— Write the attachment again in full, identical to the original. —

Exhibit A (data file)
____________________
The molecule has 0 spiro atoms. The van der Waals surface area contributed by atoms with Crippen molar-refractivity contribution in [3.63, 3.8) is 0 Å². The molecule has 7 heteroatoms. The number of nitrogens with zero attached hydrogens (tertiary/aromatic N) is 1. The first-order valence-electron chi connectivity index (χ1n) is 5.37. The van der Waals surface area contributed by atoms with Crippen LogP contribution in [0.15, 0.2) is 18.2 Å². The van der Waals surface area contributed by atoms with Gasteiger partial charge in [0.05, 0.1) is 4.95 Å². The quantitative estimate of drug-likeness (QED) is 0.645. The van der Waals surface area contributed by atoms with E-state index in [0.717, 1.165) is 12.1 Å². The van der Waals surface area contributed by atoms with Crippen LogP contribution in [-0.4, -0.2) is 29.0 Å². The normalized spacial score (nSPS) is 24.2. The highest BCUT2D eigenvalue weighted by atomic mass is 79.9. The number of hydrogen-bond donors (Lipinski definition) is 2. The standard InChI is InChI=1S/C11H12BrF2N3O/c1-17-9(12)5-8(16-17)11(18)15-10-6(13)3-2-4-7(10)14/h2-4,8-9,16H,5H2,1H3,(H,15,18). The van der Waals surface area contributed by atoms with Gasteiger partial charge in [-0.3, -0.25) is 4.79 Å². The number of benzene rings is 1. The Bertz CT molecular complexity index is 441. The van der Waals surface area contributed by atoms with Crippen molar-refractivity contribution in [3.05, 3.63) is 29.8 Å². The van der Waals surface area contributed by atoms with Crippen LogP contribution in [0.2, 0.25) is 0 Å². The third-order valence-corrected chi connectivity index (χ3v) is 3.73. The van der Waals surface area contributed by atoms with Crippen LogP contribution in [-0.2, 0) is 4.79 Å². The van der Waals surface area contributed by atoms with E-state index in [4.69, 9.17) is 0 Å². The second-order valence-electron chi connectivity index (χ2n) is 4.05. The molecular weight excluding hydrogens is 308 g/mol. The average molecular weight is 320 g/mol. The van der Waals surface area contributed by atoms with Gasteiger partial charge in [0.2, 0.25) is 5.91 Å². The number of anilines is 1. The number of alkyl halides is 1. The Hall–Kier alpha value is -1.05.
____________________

The molecule has 0 spiro atoms. The van der Waals surface area contributed by atoms with Crippen molar-refractivity contribution in [3.63, 3.8) is 0 Å². The molecule has 7 heteroatoms. The number of nitrogens with zero attached hydrogens (tertiary/aromatic N) is 1. The first-order valence-electron chi connectivity index (χ1n) is 5.37. The van der Waals surface area contributed by atoms with Crippen LogP contribution in [0.15, 0.2) is 18.2 Å². The van der Waals surface area contributed by atoms with Gasteiger partial charge in [0.05, 0.1) is 4.95 Å². The quantitative estimate of drug-likeness (QED) is 0.645. The van der Waals surface area contributed by atoms with E-state index in [0.717, 1.165) is 12.1 Å². The van der Waals surface area contributed by atoms with Crippen LogP contribution in [-0.4, -0.2) is 29.0 Å². The normalized spacial score (nSPS) is 24.2. The highest BCUT2D eigenvalue weighted by atomic mass is 79.9. The number of hydrogen-bond donors (Lipinski definition) is 2. The standard InChI is InChI=1S/C11H12BrF2N3O/c1-17-9(12)5-8(16-17)11(18)15-10-6(13)3-2-4-7(10)14/h2-4,8-9,16H,5H2,1H3,(H,15,18). The van der Waals surface area contributed by atoms with Gasteiger partial charge in [-0.3, -0.25) is 4.79 Å². The number of benzene rings is 1. The Bertz CT molecular complexity index is 441. The van der Waals surface area contributed by atoms with Crippen molar-refractivity contribution in [3.05, 3.63) is 29.8 Å². The van der Waals surface area contributed by atoms with Crippen LogP contribution in [0.2, 0.25) is 0 Å². The third-order valence-corrected chi connectivity index (χ3v) is 3.73. The van der Waals surface area contributed by atoms with Crippen LogP contribution in [-0.2, 0) is 4.79 Å². The van der Waals surface area contributed by atoms with E-state index in [4.69, 9.17) is 0 Å². The second-order valence-electron chi connectivity index (χ2n) is 4.05. The molecular weight excluding hydrogens is 308 g/mol. The average molecular weight is 320 g/mol. The van der Waals surface area contributed by atoms with Gasteiger partial charge in [0.2, 0.25) is 5.91 Å². The number of anilines is 1. The number of alkyl halides is 1. The Hall–Kier alpha value is -1.05.